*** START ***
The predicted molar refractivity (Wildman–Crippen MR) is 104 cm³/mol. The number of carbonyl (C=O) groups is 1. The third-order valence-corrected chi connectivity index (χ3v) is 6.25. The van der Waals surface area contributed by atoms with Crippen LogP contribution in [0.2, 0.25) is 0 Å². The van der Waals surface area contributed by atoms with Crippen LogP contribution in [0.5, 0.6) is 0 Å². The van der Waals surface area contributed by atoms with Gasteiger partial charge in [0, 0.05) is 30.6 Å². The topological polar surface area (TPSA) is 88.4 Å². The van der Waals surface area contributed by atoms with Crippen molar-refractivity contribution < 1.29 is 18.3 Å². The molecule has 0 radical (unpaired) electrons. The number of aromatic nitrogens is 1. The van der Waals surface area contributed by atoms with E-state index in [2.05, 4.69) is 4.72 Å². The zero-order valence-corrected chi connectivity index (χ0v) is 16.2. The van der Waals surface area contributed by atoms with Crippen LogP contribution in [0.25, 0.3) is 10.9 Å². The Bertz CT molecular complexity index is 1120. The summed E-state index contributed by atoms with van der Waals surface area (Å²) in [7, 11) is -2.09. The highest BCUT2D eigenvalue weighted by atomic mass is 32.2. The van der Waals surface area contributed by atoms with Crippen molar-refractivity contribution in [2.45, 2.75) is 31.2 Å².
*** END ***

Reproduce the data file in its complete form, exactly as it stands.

The predicted molar refractivity (Wildman–Crippen MR) is 104 cm³/mol. The number of carbonyl (C=O) groups is 1. The third-order valence-corrected chi connectivity index (χ3v) is 6.25. The van der Waals surface area contributed by atoms with Crippen LogP contribution in [0.2, 0.25) is 0 Å². The van der Waals surface area contributed by atoms with Crippen LogP contribution in [0.5, 0.6) is 0 Å². The van der Waals surface area contributed by atoms with Gasteiger partial charge in [0, 0.05) is 30.6 Å². The topological polar surface area (TPSA) is 88.4 Å². The van der Waals surface area contributed by atoms with Crippen molar-refractivity contribution < 1.29 is 18.3 Å². The molecule has 0 radical (unpaired) electrons. The number of aromatic nitrogens is 1. The van der Waals surface area contributed by atoms with E-state index in [2.05, 4.69) is 4.72 Å². The zero-order valence-corrected chi connectivity index (χ0v) is 16.2. The van der Waals surface area contributed by atoms with Crippen LogP contribution in [0.25, 0.3) is 10.9 Å². The Bertz CT molecular complexity index is 1120. The summed E-state index contributed by atoms with van der Waals surface area (Å²) in [7, 11) is -2.09. The highest BCUT2D eigenvalue weighted by atomic mass is 32.2. The van der Waals surface area contributed by atoms with Crippen molar-refractivity contribution in [2.45, 2.75) is 31.2 Å².